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Menopausal Mother Nature

News about Climate Change and our Planet


Rare Daylight Fireball Appears over Mississippi and Louisiana

Rare Daylight Fireball

On the morning of Wednesday April 27, 2022, the American Meteor Society received reports of a rare daylight fireball occurring over the southern states of Mississippi and Louisiana. It appeared at 8:05 Central Daylight Time and has been reported by 45 witnesses so far. Unfortunately we have not yet received any video or photographic recordings of this event. The computer generated trajectory indicates the fireball entered the atmosphere east of Fayette, MS moving in a east to west direction. The fireball terminated near Anna MS, just a few miles east of the Mississippi River. A witness just a few miles north of the path reported hearing a delayed sonic boom-like sound, indicating that fragments of this fireball may have survived down to the surface of the Earth.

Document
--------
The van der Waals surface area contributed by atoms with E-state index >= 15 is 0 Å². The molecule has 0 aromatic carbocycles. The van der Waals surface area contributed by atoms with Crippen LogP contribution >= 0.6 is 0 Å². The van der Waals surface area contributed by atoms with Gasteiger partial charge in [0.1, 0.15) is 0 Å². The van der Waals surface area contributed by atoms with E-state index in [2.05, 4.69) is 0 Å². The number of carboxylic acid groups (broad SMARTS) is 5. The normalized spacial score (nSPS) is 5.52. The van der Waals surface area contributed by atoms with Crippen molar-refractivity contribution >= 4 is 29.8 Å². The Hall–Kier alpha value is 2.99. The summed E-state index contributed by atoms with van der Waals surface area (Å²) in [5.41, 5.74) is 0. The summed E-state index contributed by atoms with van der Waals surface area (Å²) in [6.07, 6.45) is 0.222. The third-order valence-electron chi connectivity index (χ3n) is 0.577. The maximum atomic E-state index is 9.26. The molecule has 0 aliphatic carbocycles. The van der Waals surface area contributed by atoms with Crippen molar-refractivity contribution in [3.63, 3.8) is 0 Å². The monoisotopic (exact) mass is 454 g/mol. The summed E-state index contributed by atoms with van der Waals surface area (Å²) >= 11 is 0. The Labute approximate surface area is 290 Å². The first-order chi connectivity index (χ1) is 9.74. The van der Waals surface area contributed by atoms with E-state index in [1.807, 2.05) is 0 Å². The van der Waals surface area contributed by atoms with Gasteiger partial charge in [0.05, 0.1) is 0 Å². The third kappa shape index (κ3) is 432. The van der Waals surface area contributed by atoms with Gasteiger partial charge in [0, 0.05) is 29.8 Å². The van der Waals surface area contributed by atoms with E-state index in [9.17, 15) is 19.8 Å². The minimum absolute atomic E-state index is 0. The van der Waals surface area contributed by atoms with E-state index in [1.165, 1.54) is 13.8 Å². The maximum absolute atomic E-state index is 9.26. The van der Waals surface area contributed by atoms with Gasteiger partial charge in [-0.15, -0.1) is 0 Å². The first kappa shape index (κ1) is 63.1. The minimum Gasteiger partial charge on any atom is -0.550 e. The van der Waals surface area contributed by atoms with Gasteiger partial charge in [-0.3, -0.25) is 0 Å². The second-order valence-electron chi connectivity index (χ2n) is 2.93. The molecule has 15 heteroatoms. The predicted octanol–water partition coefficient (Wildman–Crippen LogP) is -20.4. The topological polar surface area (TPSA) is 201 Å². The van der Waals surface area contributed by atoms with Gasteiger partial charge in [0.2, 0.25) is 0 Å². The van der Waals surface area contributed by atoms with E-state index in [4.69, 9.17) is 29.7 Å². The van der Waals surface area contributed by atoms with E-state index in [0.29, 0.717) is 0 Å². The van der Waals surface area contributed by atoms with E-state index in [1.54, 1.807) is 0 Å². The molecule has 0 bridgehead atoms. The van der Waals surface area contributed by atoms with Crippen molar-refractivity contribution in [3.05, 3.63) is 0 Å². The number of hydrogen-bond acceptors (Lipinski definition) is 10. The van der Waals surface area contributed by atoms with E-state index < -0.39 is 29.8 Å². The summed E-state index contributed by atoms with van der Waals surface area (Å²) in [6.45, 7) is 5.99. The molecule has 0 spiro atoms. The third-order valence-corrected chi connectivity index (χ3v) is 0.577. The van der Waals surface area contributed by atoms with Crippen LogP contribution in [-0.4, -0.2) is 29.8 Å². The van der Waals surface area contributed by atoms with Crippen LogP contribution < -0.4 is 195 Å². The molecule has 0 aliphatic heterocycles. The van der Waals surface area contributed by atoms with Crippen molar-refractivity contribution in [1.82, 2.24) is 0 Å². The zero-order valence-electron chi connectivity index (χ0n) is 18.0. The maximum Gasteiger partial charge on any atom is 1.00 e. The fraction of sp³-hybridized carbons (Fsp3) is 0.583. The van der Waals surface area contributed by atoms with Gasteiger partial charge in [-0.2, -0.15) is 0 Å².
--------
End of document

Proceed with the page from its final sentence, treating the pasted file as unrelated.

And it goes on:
Readers may be surprised that meteors can also be seen during the daylight hours. Just like the moon is visible during the daylight hours, when a meteor exceeds a magnitude of -8 (comparable to the brightness of a half-illuminated moon), it too can be seen by the unaided eye as long as it appears far enough from the sun. The AMS receives an average of one daylight event per month from all over the world. This is far less than one percent of the total events recorded per month.

Did you see it? Report it to the AMS/IMO.

Bottom line: A rare daylight fireball was seen over the states of Mississippi and Louisiana at 8:05am CDT on April 27, 2022.


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